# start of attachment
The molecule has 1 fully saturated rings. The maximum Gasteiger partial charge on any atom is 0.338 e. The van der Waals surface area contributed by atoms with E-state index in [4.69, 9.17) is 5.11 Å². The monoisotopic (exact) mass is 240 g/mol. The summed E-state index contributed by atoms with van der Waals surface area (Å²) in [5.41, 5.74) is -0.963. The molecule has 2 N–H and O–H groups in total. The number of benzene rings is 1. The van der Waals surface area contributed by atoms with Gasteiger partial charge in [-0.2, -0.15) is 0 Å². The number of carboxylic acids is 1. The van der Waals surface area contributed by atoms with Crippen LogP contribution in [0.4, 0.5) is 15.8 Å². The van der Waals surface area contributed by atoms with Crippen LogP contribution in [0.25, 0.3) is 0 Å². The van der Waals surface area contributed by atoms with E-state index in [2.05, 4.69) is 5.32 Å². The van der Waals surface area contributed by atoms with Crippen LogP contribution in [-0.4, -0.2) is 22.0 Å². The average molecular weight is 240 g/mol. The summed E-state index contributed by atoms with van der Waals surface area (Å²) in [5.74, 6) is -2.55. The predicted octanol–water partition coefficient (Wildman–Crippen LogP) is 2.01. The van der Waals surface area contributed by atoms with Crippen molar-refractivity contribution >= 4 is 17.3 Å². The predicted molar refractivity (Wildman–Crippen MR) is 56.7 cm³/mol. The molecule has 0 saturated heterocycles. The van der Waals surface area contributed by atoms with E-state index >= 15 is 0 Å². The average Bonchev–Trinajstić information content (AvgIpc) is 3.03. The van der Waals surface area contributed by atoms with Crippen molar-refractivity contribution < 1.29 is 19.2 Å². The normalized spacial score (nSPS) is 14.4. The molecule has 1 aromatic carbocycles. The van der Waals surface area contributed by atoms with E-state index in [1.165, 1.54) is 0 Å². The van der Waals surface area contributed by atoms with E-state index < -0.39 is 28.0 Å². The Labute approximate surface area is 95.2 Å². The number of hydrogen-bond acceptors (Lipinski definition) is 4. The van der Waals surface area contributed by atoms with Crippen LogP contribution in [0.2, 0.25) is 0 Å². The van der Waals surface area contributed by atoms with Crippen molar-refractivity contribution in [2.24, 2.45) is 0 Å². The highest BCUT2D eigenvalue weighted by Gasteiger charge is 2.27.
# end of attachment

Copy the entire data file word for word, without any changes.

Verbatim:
The molecule has 1 fully saturated rings. The maximum Gasteiger partial charge on any atom is 0.338 e. The van der Waals surface area contributed by atoms with E-state index in [4.69, 9.17) is 5.11 Å². The monoisotopic (exact) mass is 240 g/mol. The summed E-state index contributed by atoms with van der Waals surface area (Å²) in [5.41, 5.74) is -0.963. The molecule has 2 N–H and O–H groups in total. The number of benzene rings is 1. The van der Waals surface area contributed by atoms with Gasteiger partial charge in [-0.2, -0.15) is 0 Å². The number of carboxylic acids is 1. The van der Waals surface area contributed by atoms with Crippen LogP contribution in [0.4, 0.5) is 15.8 Å². The van der Waals surface area contributed by atoms with Crippen LogP contribution in [0.25, 0.3) is 0 Å². The van der Waals surface area contributed by atoms with E-state index in [2.05, 4.69) is 5.32 Å². The van der Waals surface area contributed by atoms with Crippen LogP contribution in [-0.4, -0.2) is 22.0 Å². The average molecular weight is 240 g/mol. The summed E-state index contributed by atoms with van der Waals surface area (Å²) in [5.74, 6) is -2.55. The predicted octanol–water partition coefficient (Wildman–Crippen LogP) is 2.01. The van der Waals surface area contributed by atoms with Crippen molar-refractivity contribution >= 4 is 17.3 Å². The predicted molar refractivity (Wildman–Crippen MR) is 56.7 cm³/mol. The molecule has 0 saturated heterocycles. The van der Waals surface area contributed by atoms with E-state index >= 15 is 0 Å². The average Bonchev–Trinajstić information content (AvgIpc) is 3.03. The van der Waals surface area contributed by atoms with Crippen molar-refractivity contribution < 1.29 is 19.2 Å². The normalized spacial score (nSPS) is 14.4. The molecule has 1 aromatic carbocycles. The van der Waals surface area contributed by atoms with E-state index in [1.165, 1.54) is 0 Å². The van der Waals surface area contributed by atoms with E-state index < -0.39 is 28.0 Å². The Labute approximate surface area is 95.2 Å². The number of hydrogen-bond acceptors (Lipinski definition) is 4. The van der Waals surface area contributed by atoms with Crippen LogP contribution in [0.2, 0.25) is 0 Å². The van der Waals surface area contributed by atoms with Crippen molar-refractivity contribution in [2.24, 2.45) is 0 Å². The highest BCUT2D eigenvalue weighted by Gasteiger charge is 2.27.